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PC SMPS Startup by self oscillation

Discussion in 'Electronic Design' started by ShadySaad, Oct 23, 2003.

  1. ShadySaad

    ShadySaad Guest

    Hello every one,

    I was puzzled with the PC SMPS circuit that is found in most
    taiwanis PSU, i can't figure out how does it start, so i tried some
    experiments to know how it works but with no success till now,i am
    seeking help in understanding this self oscillation startup.

    The first thing i did was making a schematic of my old AT PSU; i put
    it online at www.mathworld.8m.net/AT_PS_Primary.pdf
    I collected info from the web and from this group which can be
    summurized into:
    1) R107 & R109 give start up current to drive BJT.
    2) Proportional base drive move one of the BJT into stauration.
    3) Oscillation is not by resonans between C107 and T101 or T102.
    4) Oscillation is due to transformer T102 but how; no one tell.

    The experiments i tried was:

    1)I removed R107 & R109 and as was expceted the PSU didn't start.

    2)I disconnected power from TL494 in secondary then i found that:

    2.1)The PSU work ok with output about 4.8V when unloaded but when
    loaded this voltage drop to 2.5V @ 1A.

    2.2)The frequency and duty cycle while self oscillating was about
    1.4khz when unloaded and 1.6khz when loaded but the ON time is nearly
    constant about 40uS.

    2.3)When I shorted C107 the PSU work ok with the same frequency,C107
    have about 40V constant DC when not shorted.


    Any help will be very helpfull, thanks very much.

    Shady Saad
     
  2. legg

    legg Guest

    With a TL494 controller in the circuit, you have to have overlooked
    two items:

    A control winding on the proportional base drive transformer.

    A supply winding for the TL494 on the main transformer.

    There may also be a tickle winding capacitively coupling the main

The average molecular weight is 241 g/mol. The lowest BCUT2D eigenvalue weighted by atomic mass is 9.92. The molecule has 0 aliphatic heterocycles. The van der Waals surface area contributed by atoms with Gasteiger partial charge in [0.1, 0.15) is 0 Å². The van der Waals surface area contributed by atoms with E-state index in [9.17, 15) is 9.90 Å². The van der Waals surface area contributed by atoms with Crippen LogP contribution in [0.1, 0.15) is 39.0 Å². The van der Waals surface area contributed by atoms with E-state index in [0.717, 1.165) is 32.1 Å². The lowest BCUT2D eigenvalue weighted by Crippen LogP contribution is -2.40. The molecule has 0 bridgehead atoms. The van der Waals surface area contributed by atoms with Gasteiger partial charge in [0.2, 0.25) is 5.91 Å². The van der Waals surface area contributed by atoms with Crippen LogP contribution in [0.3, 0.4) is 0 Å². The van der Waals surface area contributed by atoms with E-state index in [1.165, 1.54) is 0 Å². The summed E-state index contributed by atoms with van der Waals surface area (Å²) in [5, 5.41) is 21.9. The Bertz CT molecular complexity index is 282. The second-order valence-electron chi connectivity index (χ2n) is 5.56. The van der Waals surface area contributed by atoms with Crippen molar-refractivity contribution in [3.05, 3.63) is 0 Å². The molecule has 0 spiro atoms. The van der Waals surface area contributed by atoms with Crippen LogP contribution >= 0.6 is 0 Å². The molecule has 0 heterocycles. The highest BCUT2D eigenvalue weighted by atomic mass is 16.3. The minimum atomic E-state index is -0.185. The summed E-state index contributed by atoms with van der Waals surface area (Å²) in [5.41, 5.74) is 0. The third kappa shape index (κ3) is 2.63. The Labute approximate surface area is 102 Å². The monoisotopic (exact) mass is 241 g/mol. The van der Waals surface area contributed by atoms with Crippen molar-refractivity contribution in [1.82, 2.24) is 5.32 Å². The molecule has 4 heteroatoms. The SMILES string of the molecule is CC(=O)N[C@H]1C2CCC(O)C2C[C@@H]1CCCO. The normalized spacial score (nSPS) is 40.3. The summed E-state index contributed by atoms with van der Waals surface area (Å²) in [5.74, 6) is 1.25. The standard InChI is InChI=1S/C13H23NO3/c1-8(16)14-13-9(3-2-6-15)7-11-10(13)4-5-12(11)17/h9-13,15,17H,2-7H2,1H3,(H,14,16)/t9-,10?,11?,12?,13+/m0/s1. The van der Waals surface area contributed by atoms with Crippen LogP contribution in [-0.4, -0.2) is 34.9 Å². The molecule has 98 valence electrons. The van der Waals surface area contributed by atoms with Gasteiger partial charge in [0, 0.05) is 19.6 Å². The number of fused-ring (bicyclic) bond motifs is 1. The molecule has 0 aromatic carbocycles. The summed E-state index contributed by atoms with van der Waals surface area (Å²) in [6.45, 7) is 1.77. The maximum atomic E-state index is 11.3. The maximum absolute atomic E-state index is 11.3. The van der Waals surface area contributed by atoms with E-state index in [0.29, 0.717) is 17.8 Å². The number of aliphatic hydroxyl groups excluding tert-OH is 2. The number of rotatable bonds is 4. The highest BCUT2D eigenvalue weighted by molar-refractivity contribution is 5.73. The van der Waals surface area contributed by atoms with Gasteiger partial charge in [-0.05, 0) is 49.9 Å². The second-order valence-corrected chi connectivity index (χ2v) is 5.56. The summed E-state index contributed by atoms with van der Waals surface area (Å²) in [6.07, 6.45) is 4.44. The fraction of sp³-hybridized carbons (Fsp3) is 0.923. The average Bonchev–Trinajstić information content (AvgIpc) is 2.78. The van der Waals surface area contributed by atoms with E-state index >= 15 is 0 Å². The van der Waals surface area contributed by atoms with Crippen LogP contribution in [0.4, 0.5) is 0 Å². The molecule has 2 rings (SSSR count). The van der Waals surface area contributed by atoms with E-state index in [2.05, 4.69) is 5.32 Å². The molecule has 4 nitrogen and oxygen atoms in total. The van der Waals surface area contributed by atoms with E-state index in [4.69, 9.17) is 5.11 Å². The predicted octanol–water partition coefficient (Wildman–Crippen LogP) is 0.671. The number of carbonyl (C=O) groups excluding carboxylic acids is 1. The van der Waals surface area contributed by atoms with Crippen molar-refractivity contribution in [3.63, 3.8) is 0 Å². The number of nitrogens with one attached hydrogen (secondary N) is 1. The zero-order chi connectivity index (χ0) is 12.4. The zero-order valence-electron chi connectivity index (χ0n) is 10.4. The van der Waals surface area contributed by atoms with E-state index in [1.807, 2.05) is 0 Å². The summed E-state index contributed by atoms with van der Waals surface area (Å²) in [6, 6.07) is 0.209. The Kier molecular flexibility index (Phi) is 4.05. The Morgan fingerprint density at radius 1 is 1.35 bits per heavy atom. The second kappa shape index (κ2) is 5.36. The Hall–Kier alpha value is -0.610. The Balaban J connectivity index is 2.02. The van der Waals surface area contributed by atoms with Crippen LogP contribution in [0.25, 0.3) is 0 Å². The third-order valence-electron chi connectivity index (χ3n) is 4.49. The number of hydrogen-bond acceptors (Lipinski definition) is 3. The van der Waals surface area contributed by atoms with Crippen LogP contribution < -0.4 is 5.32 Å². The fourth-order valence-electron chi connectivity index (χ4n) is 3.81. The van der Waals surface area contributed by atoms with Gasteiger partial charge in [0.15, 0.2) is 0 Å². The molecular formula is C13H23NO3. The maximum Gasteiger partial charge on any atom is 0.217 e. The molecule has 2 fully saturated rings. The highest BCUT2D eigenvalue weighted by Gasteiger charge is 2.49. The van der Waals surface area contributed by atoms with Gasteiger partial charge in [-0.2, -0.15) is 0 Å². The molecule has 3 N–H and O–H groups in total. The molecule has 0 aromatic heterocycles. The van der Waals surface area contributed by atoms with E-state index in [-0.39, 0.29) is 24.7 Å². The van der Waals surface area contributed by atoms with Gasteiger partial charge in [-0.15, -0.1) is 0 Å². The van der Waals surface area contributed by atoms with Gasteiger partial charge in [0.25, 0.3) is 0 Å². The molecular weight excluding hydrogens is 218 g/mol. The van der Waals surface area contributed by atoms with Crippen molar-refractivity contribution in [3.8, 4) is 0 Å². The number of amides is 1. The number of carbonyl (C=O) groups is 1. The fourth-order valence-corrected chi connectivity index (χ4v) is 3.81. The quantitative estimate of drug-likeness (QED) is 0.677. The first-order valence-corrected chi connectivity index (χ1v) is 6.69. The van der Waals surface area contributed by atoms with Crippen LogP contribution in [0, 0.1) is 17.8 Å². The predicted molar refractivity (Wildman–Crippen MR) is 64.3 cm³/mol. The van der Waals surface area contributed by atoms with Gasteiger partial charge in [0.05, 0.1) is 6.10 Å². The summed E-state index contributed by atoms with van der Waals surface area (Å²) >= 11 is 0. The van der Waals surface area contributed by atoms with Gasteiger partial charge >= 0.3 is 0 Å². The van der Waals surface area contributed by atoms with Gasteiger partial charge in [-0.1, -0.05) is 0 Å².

transformer to the lower base drive winding, though this is not
    strictly neccessary..

    The circuit properly self-oscillates with 50/50 duty at the natural
    frequency set by the saturable volt-seconds of the base winding.

    When these voltseconds are exceeded, the drive voltage collapses and
    'off' bias is provided by the electrolytic capacitors C109C110. The
    resetting base drive transformer turns on the opposite switch -
    reinforced by the current feedback winding on the same transformer.

    In the self-oscillating mode, sufficient power is developed by a main
    power transformer winding housekeeping supply, in order to wake up the
    control circuit. The original TL494 had no undervoltage lock-out,
    which could be either a help or a hindrance in this circuit, depending
    on the control configuration.

    The tickle winding mentioned earlier is required only in situations
    where the main transformer saturates first, or is severely overloaded.
    Reducing volts on this winding can be used to turn the switch off
    early.

    The TL494 controls duty cycle to less than the saturation limit on
    each cycle and sets a resulting increased operating frequency. It does
    so by effectively shorting the (push-pull centertapped) control
    winding, that is not present in your drawing, to turn both switches
    off. The control winding is large turn and low current, so a short is
    a low-power control function - this winding can even supply power to
    the controller.

    The TL494 turns the opposite switch on by opening the winding with the
    correct phase, starting the regenerative proportional base drive
    transformer on to it's next opposing phase.

    This particular circuit was popular in Lambda, Boschert and Todd
    bipolar designs originating in the 70's. They all had patents on
    specific functions of the circuit - some even covering the range of
    cross-sectional areas of practical drive transformer cores sizes.

    It's a two-transformer converter developed by Jensen, in turn a
    variation of the early Royer converter.

    RL
     
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